The Sand’s family who has a controlling stake in Constellation Brands (CBrands), has offered to to give up their voting control. The company informed on Monday that it “has received a non-binding proposal from the Sands Family to declassify the company’s common stock and transition to a single class common stock structure. The proposal contemplates that each share of Class B common stock would be converted into 1.35 shares of Class A common stock.”
In other words, the family is willing to convert its Class B shares, which carry 10 votes each, to Class A shares that carry one. In exchange for the loss in voting power, the family would receive 1.35 shares of Class A stock for each share of Class B stock, which was normally convertible one to one.
Through this transaction, the family would lose about 40% of the voting rights for CBrands, reducing its voting control from nearly 60% to about 20%, although they would remain the company’s largest shareholders.
“It is expected that the Sands Family will continue to be CBrands’s largest shareholder if a transaction were consummated on the terms proposed,” the company said
CBrands was founded by Marvin Sands in 1945 as Canandaigua Industries. The company was selling bulk wine to bottlers in the eastern United States. In 1973 the company went public. In the following years, the company bought several wineries and other related companies. In 2000, the company changed its name to Constellation Brands to reflect the wider scope of the company and its range of brands.
A major push came in 2013, when CBrands acquired GrupoModelo's US beer business from AB InBev. The transaction included full ownership of Crown Imports LLC which provided CBrands with complete, independent control of all aspects of the US commercial business; a brewery in Mexico; exclusive perpetual brand license in the US to import, market and sell Corona and the Modelo brands and the freedom to develop brand extensions and innovations for the US market.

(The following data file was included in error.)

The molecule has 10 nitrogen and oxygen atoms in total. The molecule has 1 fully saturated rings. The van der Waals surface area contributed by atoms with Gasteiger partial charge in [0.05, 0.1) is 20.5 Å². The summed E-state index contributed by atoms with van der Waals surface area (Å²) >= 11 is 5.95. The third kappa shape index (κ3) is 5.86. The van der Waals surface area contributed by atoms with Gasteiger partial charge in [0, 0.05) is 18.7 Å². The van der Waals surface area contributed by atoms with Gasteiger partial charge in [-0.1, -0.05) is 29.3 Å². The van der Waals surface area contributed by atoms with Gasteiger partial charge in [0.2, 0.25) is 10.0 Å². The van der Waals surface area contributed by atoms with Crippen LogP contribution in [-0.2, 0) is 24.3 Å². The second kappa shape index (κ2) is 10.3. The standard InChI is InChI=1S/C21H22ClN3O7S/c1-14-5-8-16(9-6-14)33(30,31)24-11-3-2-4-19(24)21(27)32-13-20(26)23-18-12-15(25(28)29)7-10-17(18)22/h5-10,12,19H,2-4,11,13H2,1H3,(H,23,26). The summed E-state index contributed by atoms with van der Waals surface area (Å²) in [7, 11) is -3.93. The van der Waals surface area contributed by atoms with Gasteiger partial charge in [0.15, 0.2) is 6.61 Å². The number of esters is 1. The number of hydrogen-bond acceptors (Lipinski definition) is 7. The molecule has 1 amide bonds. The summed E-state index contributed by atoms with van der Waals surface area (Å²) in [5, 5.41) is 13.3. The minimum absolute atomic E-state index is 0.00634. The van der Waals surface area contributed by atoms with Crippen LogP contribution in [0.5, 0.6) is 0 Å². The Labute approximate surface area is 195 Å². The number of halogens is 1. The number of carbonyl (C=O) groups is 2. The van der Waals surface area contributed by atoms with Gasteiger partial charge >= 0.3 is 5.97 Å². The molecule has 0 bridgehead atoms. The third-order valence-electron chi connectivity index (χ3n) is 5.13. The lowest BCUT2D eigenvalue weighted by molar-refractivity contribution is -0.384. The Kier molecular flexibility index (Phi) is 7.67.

In 1993, the founder Marvin Sandsstepped down as CEO and was replaced by Richard Sands, one of his two sons. When Richard Sands stepped down as CEO in 2007, his younger brother Rob Sands took over. In March 2019, Bill Newlands, the first top manager from outside the family took over the role as CEO and President of CBrands. Rob Sands was promoted Executive Chairman. His brother Richard Sands became executive vice chairman. (inside.beer, 19.10.2018)
In order to evaluate the family’s offer, CBrands’s Board of Directors has established a Special Committee to evaluate the proposal. Any definitive agreement with the Sands Family with respect to the potential transaction must be approved by the Special Committee as well as the Board of Directors. In addition, pursuant to the terms of the proposal, any potential transaction would require the approval of holders of a majority of the shares of Class A common stock that do not also hold shares of Class B common stock.
Although the press statement says that “the proposal was not made in connection with any other corporate transaction,” market observers believe that the move could pave the way for an agreement with Monster Beverage Corporation.
In November, Bloomberg reported that Monsterwas seeking a deal with CBrands without disclosing details. Experts speculated that a deal between Monster and CBrands could concern new products, like hard seltzer or cannabis drinks. (inside.beer, 22.11.2021)